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A view from elsewhere

Watch humanist space historian Pier Bizony describe what we can learn from our endeavours in space
I think the spaceflight story shows one of the best aspects of humankind and that is that we can build the most extraordinary technologies, extend our curiosities and, through our electronic and robotic tools, even extend our physical reach right across the solar system. We even have a handful of probes that are skittering out of the solar system and making their way to distant stars. They won’t get there for hundreds of thousands of years but they carry little messages on their sides just in case anyone finds them. There’s something magnificent about that especially as we did it for no other reason than pure curiosity.
I think the fundamental purpose of spaceflight is - the poet TS Eliot put it really well - ‘at the end of all your wanderings, the greatest exploration is to return to the place you started from and know it for the first time.’ Nothing is more important about spaceflight than the view of Earth that it gives us. When I was a kid of course I was fascinated by the hardware of spaceflight, the rockets and the shuttles and all this kind of thing but as I grew up I got really interested in what lay behind this enterprise; the politics, the society, the cultural elements, and now I look at spaceflight as what it means not for outer space but for planet Earth.
I think the thing that the astronauts brought back from the Moon almost to NASA’s surprise was an obsession with the Earth. They all came back and reported my gosh you really realise when you’re out there just how precious the Earth is. And of course the other thing they all say is you don’t see any borders when you’re in space, you just see one planet with at the time it was three billion people it’s now seven billion people scurrying around the surface of this thing protected from the vacuum of the cosmos by an incredibly thin layer of atmosphere. If that doesn’t make us all part of a shared humanity then I don’t know what does.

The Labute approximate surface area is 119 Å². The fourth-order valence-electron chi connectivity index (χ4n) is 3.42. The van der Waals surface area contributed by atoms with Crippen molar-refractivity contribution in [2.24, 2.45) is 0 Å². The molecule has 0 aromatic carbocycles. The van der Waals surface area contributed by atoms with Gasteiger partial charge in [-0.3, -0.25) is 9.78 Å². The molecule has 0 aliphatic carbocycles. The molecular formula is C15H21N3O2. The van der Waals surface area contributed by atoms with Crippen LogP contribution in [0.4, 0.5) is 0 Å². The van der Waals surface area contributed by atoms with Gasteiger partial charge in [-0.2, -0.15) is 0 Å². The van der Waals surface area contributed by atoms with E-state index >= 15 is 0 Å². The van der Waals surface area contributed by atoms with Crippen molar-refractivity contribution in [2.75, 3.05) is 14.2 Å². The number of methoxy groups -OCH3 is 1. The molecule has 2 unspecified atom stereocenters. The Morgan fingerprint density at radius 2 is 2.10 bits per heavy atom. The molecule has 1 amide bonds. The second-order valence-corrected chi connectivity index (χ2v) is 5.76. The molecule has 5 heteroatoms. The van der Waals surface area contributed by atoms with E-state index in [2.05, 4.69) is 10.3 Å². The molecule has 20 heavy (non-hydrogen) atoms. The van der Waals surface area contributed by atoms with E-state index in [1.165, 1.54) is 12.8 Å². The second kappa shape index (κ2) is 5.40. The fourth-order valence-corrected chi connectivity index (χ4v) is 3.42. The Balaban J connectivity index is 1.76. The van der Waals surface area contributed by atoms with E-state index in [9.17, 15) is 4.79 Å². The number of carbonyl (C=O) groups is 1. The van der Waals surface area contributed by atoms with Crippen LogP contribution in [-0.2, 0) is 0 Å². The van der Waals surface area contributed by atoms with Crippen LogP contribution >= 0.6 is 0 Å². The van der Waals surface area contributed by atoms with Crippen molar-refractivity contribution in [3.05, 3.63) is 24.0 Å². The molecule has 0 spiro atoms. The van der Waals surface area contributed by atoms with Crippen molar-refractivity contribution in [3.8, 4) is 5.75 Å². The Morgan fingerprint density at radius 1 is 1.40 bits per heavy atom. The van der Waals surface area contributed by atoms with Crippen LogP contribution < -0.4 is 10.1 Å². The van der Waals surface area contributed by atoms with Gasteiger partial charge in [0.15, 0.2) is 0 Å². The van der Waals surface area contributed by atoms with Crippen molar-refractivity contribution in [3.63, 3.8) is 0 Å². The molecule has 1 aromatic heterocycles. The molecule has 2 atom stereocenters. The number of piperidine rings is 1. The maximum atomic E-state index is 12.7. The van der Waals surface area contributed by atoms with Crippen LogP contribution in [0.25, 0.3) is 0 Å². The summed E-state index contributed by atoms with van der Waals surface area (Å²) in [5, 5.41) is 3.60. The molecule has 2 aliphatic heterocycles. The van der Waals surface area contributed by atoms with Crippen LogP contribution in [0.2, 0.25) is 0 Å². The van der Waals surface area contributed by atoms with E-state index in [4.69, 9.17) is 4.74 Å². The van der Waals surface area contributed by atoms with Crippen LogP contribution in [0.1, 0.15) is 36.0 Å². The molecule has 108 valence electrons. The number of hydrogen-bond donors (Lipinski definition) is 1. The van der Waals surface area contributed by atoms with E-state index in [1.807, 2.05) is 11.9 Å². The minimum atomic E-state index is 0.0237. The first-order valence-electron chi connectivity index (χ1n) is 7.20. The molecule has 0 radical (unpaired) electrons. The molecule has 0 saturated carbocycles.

In the 1970s we launched space probes right across the solar system for the first time and eventually they got so far away from Earth that when they turned their cameras back to find us, we were as the famous scientist Carl Sagan said, nothing but a pale blue dot.
In fact that blue dot amounted to less than one pixel on the image and Carl Sagan said that’s it, that’s your mum, your dad, your grandparents, everything you will ever own, everything you will ever be, every war that’s ever fought, every cathedral that’s ever been built, every rail system, every plane flight, every poem, every book, every human squabble, every human alliance, every piece of love, every piece of hate, every pointless ambition, every mad dream, it’s all there on that one little pixel - there is nothing else. We are all sharing that one pixel in the infinity of space.
So we do have to be careful because we can so easily blot that pixel out if we are don’t get along better.

Piers Bizony is a science journalist, space historian, and author. He is a Patron of Humanists UK.

Question: What impact might our capacity to see the Earth from space have on our understanding of the human condition?

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